For Earth Day I gave a platform about climate change and our reactions and non-reactions to it. Below are some notes from that talk. As I also said, I struggle with how to talk about environmental crises in a way that will truly motivate people to take action. If anyone has any good ideas or examples please let me know!
Here at the Ethical Society, almost all of us accept the consensus of the international scientific community that the climate is changing, due in large part to humans releasing carbon into the atmosphere through burning fossil fuels, and we accept the prognosis that the changes in the climate will cause serious and painful disruptions to human life.
And most of us have been taking steps to live in a way that will release less carbon into the atmosphere. Some of you think about this many times a day, some of you have invested considerable resources in so-called greener consumer choices.
And yet, most of us here are middle-class Americans. And being even an environmentally sensitive middle-class American still usually means releasing more carbon into the atmosphere than most of the rest of the people on earth.
So, on the one hand, being a less-carbon-releasing middle-class American is definitely better than being an average carbon-releasing middle-class American.
On the other hand, if we believe those who study the evidence and tell us that humanity is facing an unprecedented environmental crisis, shouldn’t we be in crisis mode, rather than “Maybe I’ll try to make some changes” mode?
Some people who have crunched the numbers say that individual changes are a drop in the bucket anyway, and we would better spend our time and energy lobbying for carbon taxes or major climate-related legislation.
Most of the time, I do believe that making the small changes, even if not practically important, sends important messages to the decision-makers that we care about the environment enough to be willing to sacrifice or at least inconvenience ourselves a bit. And I believe that the small changes are keeping the environment prominent in our minds, and perhaps that small changes are a psychological step that will make bigger changes easier to make.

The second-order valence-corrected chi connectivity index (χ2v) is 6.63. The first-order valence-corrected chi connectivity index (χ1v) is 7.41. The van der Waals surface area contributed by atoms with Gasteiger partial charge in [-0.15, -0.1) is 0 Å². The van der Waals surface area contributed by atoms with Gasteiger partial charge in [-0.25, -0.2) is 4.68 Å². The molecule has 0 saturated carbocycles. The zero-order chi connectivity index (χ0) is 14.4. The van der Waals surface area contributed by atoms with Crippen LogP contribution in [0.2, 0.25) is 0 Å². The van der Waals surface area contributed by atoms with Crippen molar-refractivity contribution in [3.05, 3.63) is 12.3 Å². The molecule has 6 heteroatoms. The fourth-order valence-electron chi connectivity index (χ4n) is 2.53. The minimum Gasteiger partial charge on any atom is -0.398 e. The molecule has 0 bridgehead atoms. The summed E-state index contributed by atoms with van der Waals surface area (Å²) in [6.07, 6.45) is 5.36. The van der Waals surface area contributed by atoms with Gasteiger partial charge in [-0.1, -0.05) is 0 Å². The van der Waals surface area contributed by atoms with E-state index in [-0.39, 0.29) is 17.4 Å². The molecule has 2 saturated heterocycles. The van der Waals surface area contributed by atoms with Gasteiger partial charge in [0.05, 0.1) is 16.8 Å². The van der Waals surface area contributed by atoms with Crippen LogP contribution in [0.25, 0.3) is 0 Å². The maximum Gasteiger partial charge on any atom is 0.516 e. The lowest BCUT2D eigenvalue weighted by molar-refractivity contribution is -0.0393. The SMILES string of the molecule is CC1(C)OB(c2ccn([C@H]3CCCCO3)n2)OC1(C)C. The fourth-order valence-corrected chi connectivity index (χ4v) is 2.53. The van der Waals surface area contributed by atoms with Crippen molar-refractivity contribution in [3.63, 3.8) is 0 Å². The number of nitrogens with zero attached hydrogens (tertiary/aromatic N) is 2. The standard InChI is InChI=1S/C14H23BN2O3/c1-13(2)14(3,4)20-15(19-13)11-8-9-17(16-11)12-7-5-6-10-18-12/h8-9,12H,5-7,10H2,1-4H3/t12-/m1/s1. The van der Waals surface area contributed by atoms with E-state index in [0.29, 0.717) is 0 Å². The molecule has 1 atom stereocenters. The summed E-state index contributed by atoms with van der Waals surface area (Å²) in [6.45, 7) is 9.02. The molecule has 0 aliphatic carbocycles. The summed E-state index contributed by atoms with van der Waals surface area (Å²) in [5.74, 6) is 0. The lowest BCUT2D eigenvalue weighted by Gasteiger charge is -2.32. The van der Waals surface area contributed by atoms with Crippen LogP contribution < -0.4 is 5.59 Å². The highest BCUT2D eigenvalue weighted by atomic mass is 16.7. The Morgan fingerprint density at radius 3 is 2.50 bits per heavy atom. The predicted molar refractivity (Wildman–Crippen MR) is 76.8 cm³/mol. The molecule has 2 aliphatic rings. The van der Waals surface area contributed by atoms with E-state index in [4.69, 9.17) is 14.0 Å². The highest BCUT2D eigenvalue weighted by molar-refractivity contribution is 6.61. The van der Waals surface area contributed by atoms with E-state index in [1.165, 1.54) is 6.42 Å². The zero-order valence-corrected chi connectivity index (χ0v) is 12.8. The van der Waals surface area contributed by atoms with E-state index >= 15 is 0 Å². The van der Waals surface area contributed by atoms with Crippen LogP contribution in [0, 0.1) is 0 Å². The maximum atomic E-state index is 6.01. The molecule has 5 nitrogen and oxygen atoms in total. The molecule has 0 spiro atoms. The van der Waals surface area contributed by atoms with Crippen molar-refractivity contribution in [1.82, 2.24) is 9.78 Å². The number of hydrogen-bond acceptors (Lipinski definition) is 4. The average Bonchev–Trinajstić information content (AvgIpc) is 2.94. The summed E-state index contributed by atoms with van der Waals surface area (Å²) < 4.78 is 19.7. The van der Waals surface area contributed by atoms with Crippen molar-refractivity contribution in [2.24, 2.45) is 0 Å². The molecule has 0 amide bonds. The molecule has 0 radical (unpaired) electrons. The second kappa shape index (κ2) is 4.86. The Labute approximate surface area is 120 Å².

Sometimes, though, I wonder if the small changes are a distraction. We have only so much time and energy in a day. How much do we use debating or researching paper vs plastic, free-range vs organic, what new car to buy, whether it’s worse to waste food or to take home leftovers in a Styrofoam container?
Would it be more effective to take all that time and energy and direct it at our representatives and demand that America stop exempting ourselves from international climate-change treaties, or that we tax the begeesus out of carbon pollution, or that if we could replace our public transportation system with cars within one lifetime, we can switch to renewable power in one lifetime?
And then I realize I am tying myself in knots, so I take a deep breaths and remember that there is not one perfect solution.
Rather, people are in different places—some are dedicating their careers to studying and improving the environment; some often lobby legislators through the Sierra Club and other organizations; some are making significant changes in lifestyle; some are still trying to talk themselves into trying the funny-looking squiggly light bulbs or to learn to make one vegetarian dish.
My job as an Ethical Society Leader is ideally no different from all our jobs as ethical Society members and friends. It is to support each other in ethically growing and maturing. And all growth and maturity happens step by step, like climbing a ladder. It’s less helpful to berate each other as we try to climb our ladders than it is to help each other find the next step, to encourage each other when we slip back a rung, to pick each other up when we fall off the ladder entirely. To those on a level lower then we are, we can be an example of where to go next, and reassurance that it’s safe up here. To those on a level above, we can cheer them on–rather than feel bad about where we are or point out that the ladder is rickety or that there’s a lot farther to climb.
I want things to be better so badly that often I forget that the process of living is the process of trying to climb the ladder, not of getting to the top or even seeing to the top.
As I’ve been talking lately in several different contexts, what human beings wants most in life is a sense of meaningfulness. We create religions and philosophies to try to provide meaningfulness. We fall into existential despair and depression when we lack a sense of meaningfulness. Modern American society has tried to make consumerism, comfort, even the pursuit of happiness the purpose of our lives, but those are not providing most people with a sense of meaningfulness. Because they’re not ladders but hamster wheels.
I can’t imagine anything more meaningful than a life devoted to helping create a world that will sustain and allow the flourishing of humanity and countless other species for untold generations. I think that is a meaningful life that many people could embrace, and be willing to make significant changes in their lives to bring about.
I’m not sure what will get us there. I’m not sure what the next rung on the ladder is. Maybe it is more of us doing annoying extreme things like refusing to fly to even really good conferences; maybe it’s just more of us continuing to educate ourselves and make small, continual steps to lower our energy usage. I am sure part of it is telling our legislators and all the people who want us to buy their products that a sustainable environment is a priority to us, that it is a large part of what makes life meaningful to us. And I strongly suspect that part of it is taking a hard look at ourselves as middle-class Americans and really stretching our comfort zones.